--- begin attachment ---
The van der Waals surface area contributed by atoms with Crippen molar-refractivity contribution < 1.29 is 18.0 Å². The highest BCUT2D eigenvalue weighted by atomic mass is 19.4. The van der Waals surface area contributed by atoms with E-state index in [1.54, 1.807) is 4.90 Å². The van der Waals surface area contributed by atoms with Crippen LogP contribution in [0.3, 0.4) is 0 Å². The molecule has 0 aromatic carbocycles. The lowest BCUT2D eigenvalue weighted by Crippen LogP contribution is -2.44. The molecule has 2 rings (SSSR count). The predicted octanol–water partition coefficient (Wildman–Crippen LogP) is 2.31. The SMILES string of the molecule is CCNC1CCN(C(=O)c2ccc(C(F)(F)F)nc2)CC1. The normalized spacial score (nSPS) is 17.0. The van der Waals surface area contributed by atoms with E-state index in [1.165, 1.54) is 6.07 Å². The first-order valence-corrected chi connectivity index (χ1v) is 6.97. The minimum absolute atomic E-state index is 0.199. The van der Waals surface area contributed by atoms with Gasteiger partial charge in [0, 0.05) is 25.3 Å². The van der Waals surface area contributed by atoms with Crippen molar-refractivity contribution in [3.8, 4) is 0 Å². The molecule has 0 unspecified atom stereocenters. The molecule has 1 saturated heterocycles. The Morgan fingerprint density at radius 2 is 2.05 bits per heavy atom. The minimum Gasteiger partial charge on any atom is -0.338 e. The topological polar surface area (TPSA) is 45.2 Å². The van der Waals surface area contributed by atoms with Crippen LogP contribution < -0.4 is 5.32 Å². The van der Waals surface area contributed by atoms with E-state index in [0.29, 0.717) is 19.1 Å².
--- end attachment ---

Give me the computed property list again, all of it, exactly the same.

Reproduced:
The van der Waals surface area contributed by atoms with Crippen molar-refractivity contribution < 1.29 is 18.0 Å². The highest BCUT2D eigenvalue weighted by atomic mass is 19.4. The van der Waals surface area contributed by atoms with E-state index in [1.54, 1.807) is 4.90 Å². The van der Waals surface area contributed by atoms with Crippen LogP contribution in [0.3, 0.4) is 0 Å². The molecule has 0 aromatic carbocycles. The lowest BCUT2D eigenvalue weighted by Crippen LogP contribution is -2.44. The molecule has 2 rings (SSSR count). The predicted octanol–water partition coefficient (Wildman–Crippen LogP) is 2.31. The SMILES string of the molecule is CCNC1CCN(C(=O)c2ccc(C(F)(F)F)nc2)CC1. The normalized spacial score (nSPS) is 17.0. The van der Waals surface area contributed by atoms with E-state index in [1.165, 1.54) is 6.07 Å². The first-order valence-corrected chi connectivity index (χ1v) is 6.97. The minimum absolute atomic E-state index is 0.199. The van der Waals surface area contributed by atoms with Gasteiger partial charge in [0, 0.05) is 25.3 Å². The van der Waals surface area contributed by atoms with Crippen molar-refractivity contribution in [3.8, 4) is 0 Å². The molecule has 0 unspecified atom stereocenters. The molecule has 1 saturated heterocycles. The Morgan fingerprint density at radius 2 is 2.05 bits per heavy atom. The minimum Gasteiger partial charge on any atom is -0.338 e. The topological polar surface area (TPSA) is 45.2 Å². The van der Waals surface area contributed by atoms with Crippen LogP contribution < -0.4 is 5.32 Å². The van der Waals surface area contributed by atoms with E-state index in [0.29, 0.717) is 19.1 Å².